Has someone ever given you a compliment, and later said something about you behind your back that was not so pleasant? Why do we humans do this? Would it not be easier to simply never offer the compliment to the other person if we are not serious about our words? How does it make you feel about the other person when you find out through the rumor mill that unkind things have been spoken? I wonder how Jesus felt on Palm Sunday as he rode into Jerusalem.
The New Testament shares through the four gospels that Jesus began to be less and less popular as Passover came closer and closer. Jesus was talking about His death more as each month passed by. Jesus’ disciples seem to become more nervous as they journey closer to Jerusalem, and as they speak more about death.
When Jesus and the disciples reach Bethpage, they settle down near an olive grove. Some of these olive trees today date back for many centuries. We often call this place that is still in existence “the mount of olives.” It is located on a hillside directly across from the hillside gate where Jesus would enter on the next Sunday. Jesus spent much time in prayer and thought as he prepared himself for the entry into Jerusalem. A great number of people were still following Jesus, and many inside the city had heard about Him. Jesus must have been famous by the time Sunday had come, for the crowds were lining the streets. They were praising Jesus, and proclaimed: “Hosanna to the Son of David! Blessed is the one who comes in the name of the Lord!” Why were they waving palm branches, and calling Jesus “the Son of David?” They did this because they expected Jesus to overthrow the Romans, lead a rebellion of Zealots, and establish a new nation of Israel. Jesus heard their shouts of praise, and already knew He would disappoint them greatly since His purpose was very different.
I personally think Jesus appreciated the support, and shouts of praise. But Jesus would also have concern in His heart for the souls of the same people who would turn their backs on Him in just a few days. Everyone loves a person in power like a king or a president. But no one likes a servant who dies on a cross for the spiritual salvation of the world.
Things did not change for the followers of Jesus until The Day of Pentecost. Even the event of Easter did not provide the power and courage that was needed. Palm Sunday reminds me that our praises to God might be hollow shouts of praise until we receive the power and courage we need through the Holy Spirit. In my daily relationships, Palm Sunday reminds me to offer true and genuine encouragement to family, friends, and church members alike. My prayer is that each of us will be filled with God’s Spirit this year, and offer our praises to God, and our encouragement to our fellow Christians along the way. I pray that our praise to God and our encouragement to others will never become words that are nothing more than “Hollow Praise.” God grants the Spirit to all who ask. God offers us the opportunity to offer heartfelt praise this year! Praise God!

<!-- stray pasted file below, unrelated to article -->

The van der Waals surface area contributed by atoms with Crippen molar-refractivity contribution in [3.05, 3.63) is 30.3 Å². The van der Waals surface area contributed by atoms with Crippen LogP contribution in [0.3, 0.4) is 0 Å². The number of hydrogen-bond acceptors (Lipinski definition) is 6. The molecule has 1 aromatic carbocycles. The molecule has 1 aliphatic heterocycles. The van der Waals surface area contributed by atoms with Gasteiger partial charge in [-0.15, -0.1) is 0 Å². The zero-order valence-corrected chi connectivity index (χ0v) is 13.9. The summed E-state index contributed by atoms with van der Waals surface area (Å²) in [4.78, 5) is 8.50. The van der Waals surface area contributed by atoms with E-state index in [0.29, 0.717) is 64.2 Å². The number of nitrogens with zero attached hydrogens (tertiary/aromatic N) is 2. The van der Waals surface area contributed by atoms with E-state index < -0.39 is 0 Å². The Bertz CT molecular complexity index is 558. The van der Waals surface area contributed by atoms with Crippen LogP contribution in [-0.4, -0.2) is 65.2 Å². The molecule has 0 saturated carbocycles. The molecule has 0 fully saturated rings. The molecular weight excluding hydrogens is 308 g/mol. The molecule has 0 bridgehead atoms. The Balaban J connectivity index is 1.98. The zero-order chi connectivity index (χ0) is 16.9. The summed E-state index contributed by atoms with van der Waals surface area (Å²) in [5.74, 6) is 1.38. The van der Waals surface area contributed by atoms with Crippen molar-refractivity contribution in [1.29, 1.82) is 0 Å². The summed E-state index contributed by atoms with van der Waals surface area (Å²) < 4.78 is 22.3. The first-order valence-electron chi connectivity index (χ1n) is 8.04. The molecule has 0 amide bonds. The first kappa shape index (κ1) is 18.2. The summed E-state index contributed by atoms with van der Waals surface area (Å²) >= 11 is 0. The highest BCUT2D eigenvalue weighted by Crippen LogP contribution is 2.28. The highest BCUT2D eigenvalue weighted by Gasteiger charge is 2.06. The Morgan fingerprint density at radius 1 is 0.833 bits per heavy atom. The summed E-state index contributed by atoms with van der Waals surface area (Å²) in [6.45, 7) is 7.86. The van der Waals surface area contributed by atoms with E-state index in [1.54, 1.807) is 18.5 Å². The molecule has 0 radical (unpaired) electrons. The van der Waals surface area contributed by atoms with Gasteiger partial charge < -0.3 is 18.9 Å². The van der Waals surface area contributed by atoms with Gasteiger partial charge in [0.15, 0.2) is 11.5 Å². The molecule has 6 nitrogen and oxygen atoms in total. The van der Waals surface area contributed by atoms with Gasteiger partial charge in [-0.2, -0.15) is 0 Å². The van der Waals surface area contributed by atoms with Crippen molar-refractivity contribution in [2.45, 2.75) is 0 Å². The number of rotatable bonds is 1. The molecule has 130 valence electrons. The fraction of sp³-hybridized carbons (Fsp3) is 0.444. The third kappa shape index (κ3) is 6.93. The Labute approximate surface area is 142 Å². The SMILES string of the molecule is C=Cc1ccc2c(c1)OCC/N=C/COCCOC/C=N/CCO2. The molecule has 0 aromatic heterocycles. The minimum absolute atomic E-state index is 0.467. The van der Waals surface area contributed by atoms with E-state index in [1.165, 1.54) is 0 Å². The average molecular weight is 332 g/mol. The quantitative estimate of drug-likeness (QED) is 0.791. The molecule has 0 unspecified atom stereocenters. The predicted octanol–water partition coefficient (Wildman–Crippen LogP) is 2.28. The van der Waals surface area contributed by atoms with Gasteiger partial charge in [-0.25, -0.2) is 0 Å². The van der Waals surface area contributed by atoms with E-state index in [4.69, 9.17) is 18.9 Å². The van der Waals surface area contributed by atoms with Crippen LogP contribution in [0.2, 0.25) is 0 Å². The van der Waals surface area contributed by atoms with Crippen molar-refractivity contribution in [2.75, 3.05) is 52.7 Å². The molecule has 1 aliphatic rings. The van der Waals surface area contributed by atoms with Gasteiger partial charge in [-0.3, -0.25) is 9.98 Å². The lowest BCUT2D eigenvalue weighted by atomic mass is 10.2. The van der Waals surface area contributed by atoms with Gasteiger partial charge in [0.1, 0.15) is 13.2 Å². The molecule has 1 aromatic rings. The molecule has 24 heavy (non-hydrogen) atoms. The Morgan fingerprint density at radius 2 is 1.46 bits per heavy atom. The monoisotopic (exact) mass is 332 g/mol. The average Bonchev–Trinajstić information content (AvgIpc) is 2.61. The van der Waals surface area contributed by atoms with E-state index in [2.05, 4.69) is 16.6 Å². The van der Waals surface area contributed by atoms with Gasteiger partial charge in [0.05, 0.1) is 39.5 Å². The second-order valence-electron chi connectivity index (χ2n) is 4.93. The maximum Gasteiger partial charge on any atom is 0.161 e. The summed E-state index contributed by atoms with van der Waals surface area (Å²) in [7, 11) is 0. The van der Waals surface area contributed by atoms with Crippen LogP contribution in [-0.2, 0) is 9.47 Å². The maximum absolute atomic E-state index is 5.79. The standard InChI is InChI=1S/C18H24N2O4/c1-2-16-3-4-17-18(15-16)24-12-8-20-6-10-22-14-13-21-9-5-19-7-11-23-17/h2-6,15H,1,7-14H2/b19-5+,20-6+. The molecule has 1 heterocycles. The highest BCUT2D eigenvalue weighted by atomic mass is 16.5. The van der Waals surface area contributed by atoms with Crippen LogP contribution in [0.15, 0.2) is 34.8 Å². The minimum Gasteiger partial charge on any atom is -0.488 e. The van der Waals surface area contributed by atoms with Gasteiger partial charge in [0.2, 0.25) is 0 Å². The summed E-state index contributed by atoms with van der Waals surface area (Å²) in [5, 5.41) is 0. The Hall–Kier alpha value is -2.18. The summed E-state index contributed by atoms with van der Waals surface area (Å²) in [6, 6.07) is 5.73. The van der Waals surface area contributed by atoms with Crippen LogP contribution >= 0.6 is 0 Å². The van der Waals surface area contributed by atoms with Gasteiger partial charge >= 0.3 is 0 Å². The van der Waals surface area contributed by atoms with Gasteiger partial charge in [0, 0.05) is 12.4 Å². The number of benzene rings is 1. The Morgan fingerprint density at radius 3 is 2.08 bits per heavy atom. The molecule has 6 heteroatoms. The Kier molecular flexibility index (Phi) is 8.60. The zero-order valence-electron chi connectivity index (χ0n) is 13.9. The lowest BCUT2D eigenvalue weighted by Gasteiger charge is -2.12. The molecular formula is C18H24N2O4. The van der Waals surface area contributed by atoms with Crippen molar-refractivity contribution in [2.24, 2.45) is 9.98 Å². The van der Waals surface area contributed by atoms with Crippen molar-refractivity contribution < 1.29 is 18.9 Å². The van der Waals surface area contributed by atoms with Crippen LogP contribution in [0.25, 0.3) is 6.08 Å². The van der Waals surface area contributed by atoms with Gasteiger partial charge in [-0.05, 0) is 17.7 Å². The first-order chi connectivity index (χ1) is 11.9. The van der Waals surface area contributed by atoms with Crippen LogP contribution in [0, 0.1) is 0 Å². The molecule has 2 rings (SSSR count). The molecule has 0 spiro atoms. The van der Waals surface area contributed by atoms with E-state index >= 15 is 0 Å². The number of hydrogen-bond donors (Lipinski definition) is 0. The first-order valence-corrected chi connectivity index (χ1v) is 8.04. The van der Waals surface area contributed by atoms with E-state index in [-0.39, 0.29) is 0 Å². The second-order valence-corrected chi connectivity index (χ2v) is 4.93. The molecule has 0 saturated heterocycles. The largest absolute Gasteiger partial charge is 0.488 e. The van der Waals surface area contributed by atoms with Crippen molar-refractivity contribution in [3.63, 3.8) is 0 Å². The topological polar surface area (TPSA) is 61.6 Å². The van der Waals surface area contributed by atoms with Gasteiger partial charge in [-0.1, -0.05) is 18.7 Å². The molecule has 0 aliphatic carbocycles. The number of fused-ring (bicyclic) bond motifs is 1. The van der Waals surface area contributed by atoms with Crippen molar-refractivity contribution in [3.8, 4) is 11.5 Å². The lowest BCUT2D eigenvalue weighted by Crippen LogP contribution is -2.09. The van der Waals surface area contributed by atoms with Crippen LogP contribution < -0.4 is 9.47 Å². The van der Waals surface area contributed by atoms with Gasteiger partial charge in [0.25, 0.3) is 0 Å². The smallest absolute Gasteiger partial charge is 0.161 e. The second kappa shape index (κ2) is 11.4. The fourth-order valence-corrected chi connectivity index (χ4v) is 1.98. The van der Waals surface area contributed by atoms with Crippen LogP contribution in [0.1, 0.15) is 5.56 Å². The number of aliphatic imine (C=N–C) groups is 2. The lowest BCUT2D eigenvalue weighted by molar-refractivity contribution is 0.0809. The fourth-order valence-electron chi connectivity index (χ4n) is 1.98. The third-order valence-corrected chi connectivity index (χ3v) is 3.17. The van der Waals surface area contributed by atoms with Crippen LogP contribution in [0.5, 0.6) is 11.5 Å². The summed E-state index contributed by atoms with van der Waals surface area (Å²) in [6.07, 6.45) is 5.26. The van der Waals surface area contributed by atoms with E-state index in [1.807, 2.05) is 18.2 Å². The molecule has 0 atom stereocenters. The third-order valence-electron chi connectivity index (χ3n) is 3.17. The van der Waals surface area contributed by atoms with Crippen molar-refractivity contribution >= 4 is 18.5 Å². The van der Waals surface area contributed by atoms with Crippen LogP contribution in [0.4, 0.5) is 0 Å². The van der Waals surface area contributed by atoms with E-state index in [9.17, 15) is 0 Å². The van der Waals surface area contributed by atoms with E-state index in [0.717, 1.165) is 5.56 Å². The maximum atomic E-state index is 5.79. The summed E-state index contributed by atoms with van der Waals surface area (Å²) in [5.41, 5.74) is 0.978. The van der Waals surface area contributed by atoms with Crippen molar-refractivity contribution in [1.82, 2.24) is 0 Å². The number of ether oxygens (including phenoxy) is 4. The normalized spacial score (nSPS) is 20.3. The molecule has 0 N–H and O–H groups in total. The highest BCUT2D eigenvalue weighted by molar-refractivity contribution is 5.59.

It is interesting that all four of the traditional gospel writers include the story of what we call “Palm Sunday.” Matthew, Mark, Luke, and John all share this great story, but here is Matthew’s account:
“When they had come near Jerusalem and had reached Bethpage at the Mount of Olives, Jesus sent two disciples, saying to them, ‘Go into the village ahead of you, and immediately you will find a donkey tied, and a colt with her; untie them and bring them to me. If anyone says anything to you, just say this, ‘The Lord needs them.’ And he will send them immediately.” This took place to fulfill what had been spoken through the prophet, saying, ‘Tell the daughter of Zion, Look, your king is coming to you, humble, and mounted on a donkey, and on a colt, the foal of a donkey.”
The disciples went and did as Jesus had directed them; and they brought the donkey and the colt, and put their cloaks on them, and he sat on them. A very large crowd spread their cloaks on the road, and others cut branches from the palm trees and spread them on the road. The crowds that went ahead of him and that followed were shouting, “Hosanna to the Son of David! Blessed is the one who comes in the name of the Lord! Hosanna in the highest heaven!” When he entered Jerusalem, the whole city was in turmoil, asking, “Who is this?” The crowds were saying, “This is the prophet Jesus from Nazareth in Galilee.” May the God of all palms and praises touch your heart and bring comfort to your soul this spring. May the God who led Jesus to Jerusalem on Palm Sunday, be with you and give you comfort, and strength for each day: and may the God of peace bring peace to all souls that struggle.